The transistor's low cost, flexibility, and reliability have made it a ubiquitous device. Transistorized mechatronic circuits have replaced electromechanical devices in controlling appliances and machinery. It is often easier and cheaper to use a standard microcontroller and write a computer program to carry out a control function than to design an equivalent mechanical control function.
The bipolar junction transistor, or BJT, was the most commonly used transistor in the 1960s and 70s. Even after MOSFETs became widely available, the BJT remained the transistor of choice for many analog circuits such as simple amplifiers because of their greater linearity and ease of manufacture. Desirable properties of MOSFETs, such as their utility in low-power devices, usually in the CMOS configuration, allowed them to capture nearly all market share for digital circuits; more recently MOSFETs have captured most analog and power applications as well, including modern clocked analog circuits, voltage regulators, amplifiers, power transmitters, motor drivers, etc.
Comparison with vacuum tubes
Prior to the development of transistors, vacuum (electron) tubes (or in the UK "thermionic valves" or just "valves") were the main active components in electronic equipment.
The key advantages that have allowed transistors to replace their vacuum tube predecessors in most applications are
Small size and minimal weight, allowing the development of miniaturized electronic devices.
Highly automated manufacturing processes, resulting in low per-unit cost.
Lower possible operating voltages, making transistors suitable for small, battery-powered applications.
No warm-up period for cathode heaters required after power application.
Lower power dissipation and generally greater energy efficiency.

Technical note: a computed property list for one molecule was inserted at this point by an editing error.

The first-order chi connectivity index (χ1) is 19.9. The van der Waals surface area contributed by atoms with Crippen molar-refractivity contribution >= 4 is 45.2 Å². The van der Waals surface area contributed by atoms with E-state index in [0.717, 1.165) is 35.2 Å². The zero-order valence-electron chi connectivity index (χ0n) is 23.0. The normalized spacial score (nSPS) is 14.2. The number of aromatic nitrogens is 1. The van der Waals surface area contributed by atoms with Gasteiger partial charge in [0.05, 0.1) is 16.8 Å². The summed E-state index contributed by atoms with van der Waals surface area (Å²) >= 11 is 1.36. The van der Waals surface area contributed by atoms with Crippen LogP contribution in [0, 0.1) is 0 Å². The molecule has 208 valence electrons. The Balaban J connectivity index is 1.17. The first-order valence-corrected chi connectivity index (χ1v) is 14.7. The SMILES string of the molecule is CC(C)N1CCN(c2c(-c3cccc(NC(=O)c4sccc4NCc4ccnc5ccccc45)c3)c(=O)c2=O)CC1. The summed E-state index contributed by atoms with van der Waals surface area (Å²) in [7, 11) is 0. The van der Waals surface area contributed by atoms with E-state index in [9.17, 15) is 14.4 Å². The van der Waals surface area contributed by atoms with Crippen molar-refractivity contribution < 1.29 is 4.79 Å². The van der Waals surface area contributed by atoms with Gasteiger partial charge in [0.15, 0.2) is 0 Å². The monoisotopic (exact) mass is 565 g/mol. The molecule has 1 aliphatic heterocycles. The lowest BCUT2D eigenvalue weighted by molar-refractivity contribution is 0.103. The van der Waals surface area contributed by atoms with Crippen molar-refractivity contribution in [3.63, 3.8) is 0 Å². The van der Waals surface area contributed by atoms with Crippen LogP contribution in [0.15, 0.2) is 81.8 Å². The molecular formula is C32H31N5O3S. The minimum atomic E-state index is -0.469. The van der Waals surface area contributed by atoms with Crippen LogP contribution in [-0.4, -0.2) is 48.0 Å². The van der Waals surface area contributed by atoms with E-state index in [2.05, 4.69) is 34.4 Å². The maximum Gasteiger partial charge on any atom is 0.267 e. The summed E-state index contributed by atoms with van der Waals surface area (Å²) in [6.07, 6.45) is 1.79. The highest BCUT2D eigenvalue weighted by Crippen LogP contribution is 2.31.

Higher reliability and greater physical ruggedness.
Extremely long life. Some transistorized devices have been in service for more than 30 years.
Complementary devices available, facilitating the design of complementary-symmetry circuits, something not possible with vacuum tubes.
Insensitivity to mechanical shock and vibration, thus avoiding the problem of microphonics in audio applications.
Silicon transistors do not operate at voltages higher than about 1,000 volts (SiC devices can be operated as high as 3,000 volts). In contrast, electron tubes have been developed that can be operated at tens of thousands of volts.
High power, high frequency operation, such as that used in over-the-air television broadcasting, is better achieved in electron tubes due to improved electron mobility in a vacuum.
Silicon transistors are much more sensitive than electron tubes to an electromagnetic pulse generated by a high-altitude nuclear explosion.
Transistors are categorized by
Semiconductor material: germanium, silicon, gallium arsenide, silicon carbide, etc.
Structure: BJT, JFET, IGFET (MOSFET), IGBT, "other types"
Polarity: NPN, PNP (BJTs); N-channel, P-channel (FETs)
Maximum power rating: low, medium, high
Maximum operating frequency: low, medium, high, radio frequency (RF), microwave (The maximum effective frequency of a transistor is denoted by the term fT, an abbreviation for "frequency of transition". The frequency of transition is the frequency at which the transistor yields unity gain).
Application: switch, general purpose, audio, high voltage, super-beta, matched pair
Physical packaging: through hole metal, through hole plastic, surface mount, ball grid array, power modules
Amplification factor hfe (transistor beta)
Thus, a particular transistor may be described as silicon, surface mount, BJT, NPN, low power, high frequency switch.